Cisco Details Enterprise Security Threats

Cisco’s new quarterly Global Threat Report released this week offers some new details on the specific security threats the networking giant has been monitoring. The threat report merges data culled from Cisco’s Intrusion Prevention Systems (IPS), Cisco IronPort and Cisco ScanSafe data.

Cisco (NASDAQ: CSCO) bought the SaaS-based security vendor ScanSafe last December. It purchased IronPort in 2007.

The report comes at a time when enterprises are dealing with a number of security threats, including malware, that can originate from a number of different sources, including popular social networks.

But the report also noted that 65 percent of all Web-based malware encounters were blocked prior to the exploit code reaching a potential victim or involved encounters which did not include exploit code. Cisco said Adobe Reader/Acrobat, Sun Java, and Adobe Flash were the three most common malware targets over the first half of 2010.

The report notes that pharmaceutical and chemical companies are the sectors most often targeted by Web malware. Cisco gave those two industries a “heightened risk rating” of 543 percent for the second quarter, up from 400 percent in the first quarter. Other high risk verticals in the report were Energy, Oil and Gas (446 percent), Education (157 percent), Government (148 percent) and Transportation and Shipping (146 percent).

More broadly, the report (available here in PDF format) said there’s been a big increase in SQL injection attacks in which an attacker executes unauthorized SQL commands to steal information.

For example, the report details the reappearance of Asprox SQL injection attacks in June of 2010 after nearly six months of inactivity. Links in the search engine results pages of what the report said were legitimate search queries accounted for almost 90 percent of the Asprox incidents.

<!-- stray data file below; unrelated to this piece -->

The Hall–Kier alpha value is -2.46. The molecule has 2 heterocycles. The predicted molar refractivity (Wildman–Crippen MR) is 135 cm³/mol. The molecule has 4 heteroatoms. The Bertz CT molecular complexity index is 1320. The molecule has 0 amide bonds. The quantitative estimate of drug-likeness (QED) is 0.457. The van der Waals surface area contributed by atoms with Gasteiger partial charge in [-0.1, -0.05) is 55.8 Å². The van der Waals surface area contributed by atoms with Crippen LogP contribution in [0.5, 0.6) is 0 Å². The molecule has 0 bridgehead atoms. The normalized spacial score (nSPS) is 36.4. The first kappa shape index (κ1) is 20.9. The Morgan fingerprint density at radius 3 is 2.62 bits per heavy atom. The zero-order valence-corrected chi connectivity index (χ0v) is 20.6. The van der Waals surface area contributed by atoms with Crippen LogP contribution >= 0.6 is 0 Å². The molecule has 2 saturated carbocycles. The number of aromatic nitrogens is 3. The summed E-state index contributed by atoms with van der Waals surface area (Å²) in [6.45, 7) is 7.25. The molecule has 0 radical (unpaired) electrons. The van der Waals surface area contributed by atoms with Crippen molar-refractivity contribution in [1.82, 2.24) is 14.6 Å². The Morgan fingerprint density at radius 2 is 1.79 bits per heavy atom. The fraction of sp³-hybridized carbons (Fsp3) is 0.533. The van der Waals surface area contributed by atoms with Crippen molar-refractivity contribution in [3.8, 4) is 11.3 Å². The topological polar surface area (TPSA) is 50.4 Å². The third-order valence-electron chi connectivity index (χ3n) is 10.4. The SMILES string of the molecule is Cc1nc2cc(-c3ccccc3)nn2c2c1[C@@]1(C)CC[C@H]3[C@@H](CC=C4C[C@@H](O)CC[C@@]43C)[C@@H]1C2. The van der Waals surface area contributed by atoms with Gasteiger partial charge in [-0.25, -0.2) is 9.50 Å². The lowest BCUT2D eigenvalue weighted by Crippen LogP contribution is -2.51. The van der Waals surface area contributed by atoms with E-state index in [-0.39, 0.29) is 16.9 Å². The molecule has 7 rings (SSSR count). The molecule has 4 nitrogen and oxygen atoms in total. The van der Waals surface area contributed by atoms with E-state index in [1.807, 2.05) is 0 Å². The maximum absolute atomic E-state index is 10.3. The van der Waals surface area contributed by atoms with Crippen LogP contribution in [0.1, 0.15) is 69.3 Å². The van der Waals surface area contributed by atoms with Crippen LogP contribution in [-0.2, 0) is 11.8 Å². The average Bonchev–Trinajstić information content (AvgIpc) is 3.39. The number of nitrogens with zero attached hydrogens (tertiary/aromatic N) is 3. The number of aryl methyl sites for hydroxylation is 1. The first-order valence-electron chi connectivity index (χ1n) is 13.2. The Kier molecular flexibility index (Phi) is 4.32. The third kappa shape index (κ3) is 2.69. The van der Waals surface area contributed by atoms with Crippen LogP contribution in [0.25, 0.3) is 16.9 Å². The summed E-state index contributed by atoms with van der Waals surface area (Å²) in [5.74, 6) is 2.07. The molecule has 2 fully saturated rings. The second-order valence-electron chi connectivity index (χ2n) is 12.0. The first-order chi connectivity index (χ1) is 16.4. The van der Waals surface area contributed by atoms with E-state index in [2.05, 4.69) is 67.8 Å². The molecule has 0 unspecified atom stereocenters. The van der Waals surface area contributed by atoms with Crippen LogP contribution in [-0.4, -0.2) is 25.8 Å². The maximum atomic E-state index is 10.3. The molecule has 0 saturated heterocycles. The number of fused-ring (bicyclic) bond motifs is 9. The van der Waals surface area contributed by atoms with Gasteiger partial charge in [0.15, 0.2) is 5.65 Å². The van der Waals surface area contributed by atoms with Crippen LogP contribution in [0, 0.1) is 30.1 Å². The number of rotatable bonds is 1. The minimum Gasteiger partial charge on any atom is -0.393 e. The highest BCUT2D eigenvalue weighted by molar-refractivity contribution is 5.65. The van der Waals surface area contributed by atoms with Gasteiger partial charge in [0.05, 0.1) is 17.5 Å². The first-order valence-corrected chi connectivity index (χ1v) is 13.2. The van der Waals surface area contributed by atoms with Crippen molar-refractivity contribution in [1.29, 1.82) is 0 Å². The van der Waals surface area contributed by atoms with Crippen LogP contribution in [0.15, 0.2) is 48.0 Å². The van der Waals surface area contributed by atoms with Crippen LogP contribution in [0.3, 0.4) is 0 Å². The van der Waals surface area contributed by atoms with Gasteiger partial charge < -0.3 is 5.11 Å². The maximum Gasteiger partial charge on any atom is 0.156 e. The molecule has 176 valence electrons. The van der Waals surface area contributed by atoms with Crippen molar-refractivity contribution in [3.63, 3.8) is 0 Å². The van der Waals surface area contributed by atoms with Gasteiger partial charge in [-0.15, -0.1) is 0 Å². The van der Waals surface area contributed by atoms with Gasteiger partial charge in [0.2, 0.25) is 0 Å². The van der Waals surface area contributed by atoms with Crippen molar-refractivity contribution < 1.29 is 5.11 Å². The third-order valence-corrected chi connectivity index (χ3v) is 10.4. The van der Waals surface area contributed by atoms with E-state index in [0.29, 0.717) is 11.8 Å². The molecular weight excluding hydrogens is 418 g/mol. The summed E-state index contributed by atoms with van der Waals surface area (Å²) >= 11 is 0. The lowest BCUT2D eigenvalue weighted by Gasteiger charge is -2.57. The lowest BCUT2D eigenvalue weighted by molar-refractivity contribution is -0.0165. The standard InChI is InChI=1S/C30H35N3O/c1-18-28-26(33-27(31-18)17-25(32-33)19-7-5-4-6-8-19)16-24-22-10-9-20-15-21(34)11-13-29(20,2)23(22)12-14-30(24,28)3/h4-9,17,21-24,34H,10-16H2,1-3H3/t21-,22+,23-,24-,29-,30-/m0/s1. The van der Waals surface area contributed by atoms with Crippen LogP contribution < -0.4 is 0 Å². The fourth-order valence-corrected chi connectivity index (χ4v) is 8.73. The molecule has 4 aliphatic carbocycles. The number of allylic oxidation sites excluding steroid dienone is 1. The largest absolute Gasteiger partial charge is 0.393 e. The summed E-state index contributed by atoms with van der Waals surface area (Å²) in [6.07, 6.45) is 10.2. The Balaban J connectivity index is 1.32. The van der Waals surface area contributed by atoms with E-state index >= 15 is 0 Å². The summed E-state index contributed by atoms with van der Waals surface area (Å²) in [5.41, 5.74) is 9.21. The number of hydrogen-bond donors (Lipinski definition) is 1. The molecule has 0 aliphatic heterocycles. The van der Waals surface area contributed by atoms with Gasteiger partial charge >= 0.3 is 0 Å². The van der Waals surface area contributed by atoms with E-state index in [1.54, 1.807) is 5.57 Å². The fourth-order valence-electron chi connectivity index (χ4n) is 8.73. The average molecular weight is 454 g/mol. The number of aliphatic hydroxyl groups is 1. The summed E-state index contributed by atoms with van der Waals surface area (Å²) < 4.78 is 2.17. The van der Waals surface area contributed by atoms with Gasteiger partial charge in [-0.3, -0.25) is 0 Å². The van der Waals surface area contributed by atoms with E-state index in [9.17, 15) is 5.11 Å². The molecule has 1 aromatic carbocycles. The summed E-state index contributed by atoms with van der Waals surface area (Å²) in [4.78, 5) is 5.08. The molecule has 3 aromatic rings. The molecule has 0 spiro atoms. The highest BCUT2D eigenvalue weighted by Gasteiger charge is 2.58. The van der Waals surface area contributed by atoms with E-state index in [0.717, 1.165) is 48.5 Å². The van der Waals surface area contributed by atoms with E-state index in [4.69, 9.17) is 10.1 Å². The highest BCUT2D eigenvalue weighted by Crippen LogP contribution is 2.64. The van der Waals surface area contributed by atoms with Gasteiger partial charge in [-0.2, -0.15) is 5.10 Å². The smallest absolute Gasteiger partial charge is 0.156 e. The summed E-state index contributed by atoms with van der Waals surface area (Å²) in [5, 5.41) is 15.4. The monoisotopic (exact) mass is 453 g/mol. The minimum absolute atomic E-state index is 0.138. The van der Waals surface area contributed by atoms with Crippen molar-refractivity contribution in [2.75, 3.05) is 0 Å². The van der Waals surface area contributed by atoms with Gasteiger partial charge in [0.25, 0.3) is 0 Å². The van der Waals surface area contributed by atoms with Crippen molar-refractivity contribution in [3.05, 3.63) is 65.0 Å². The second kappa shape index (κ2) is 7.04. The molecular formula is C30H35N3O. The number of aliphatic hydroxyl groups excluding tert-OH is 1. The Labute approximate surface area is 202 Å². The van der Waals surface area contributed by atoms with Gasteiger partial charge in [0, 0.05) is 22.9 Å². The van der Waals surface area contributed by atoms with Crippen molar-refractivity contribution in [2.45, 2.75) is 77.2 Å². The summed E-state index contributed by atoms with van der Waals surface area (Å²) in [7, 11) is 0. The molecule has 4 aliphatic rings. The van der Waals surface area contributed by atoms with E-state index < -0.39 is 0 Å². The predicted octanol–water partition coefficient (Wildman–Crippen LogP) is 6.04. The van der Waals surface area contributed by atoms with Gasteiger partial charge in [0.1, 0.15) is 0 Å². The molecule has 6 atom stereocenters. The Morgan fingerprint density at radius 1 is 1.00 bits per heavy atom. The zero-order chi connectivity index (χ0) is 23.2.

For the first quarter of 2010, Cisco said 7.4 percent of all Web-based malware attacks were generated by search engine queries. A botnet that ScanSafe identifies as “Gumblar” led a varied list of malware threats with a 5 percent share of all the Web-based malware threats in the second quarter — a drop from the 11 percent share it had in the first quarter. Gumblar typically redirects a user’s Google search query to a malicious site.

Eastern Europe (33 percent) had the highest rate of Web-based malware in the second quarter of this year, followed by South America (14 percent) and China (11 percent).

Cisco said its new quarterly threat report is different from the Midyear Security report (PDF) that it released last week; that report discusses the technological, economic, and demographic shifts Cisco sees related to IT security.

“Given the commitment and drive of the great security teams at Cisco, it’s easy to foretell a not-too-distant future when we can begin providing early warning of impending attacks. Wouldn’t that be cool?” Mary Landesman, Cisco’s Market Intelligence manager, said in a blog post announcing the quarterly threat report.

David Needle is the West Coast bureau chief at, the news service of, the network for technology professionals.

David Needle
David Needle is a veteran technology reporter based in Silicon Valley. He covers mobile, big data, customer experience and social media, among other topics. He was formerly news editor at Infoworld, editor of Computer Currents and TabTimes and West Coast bureau chief for both InformationWeek and

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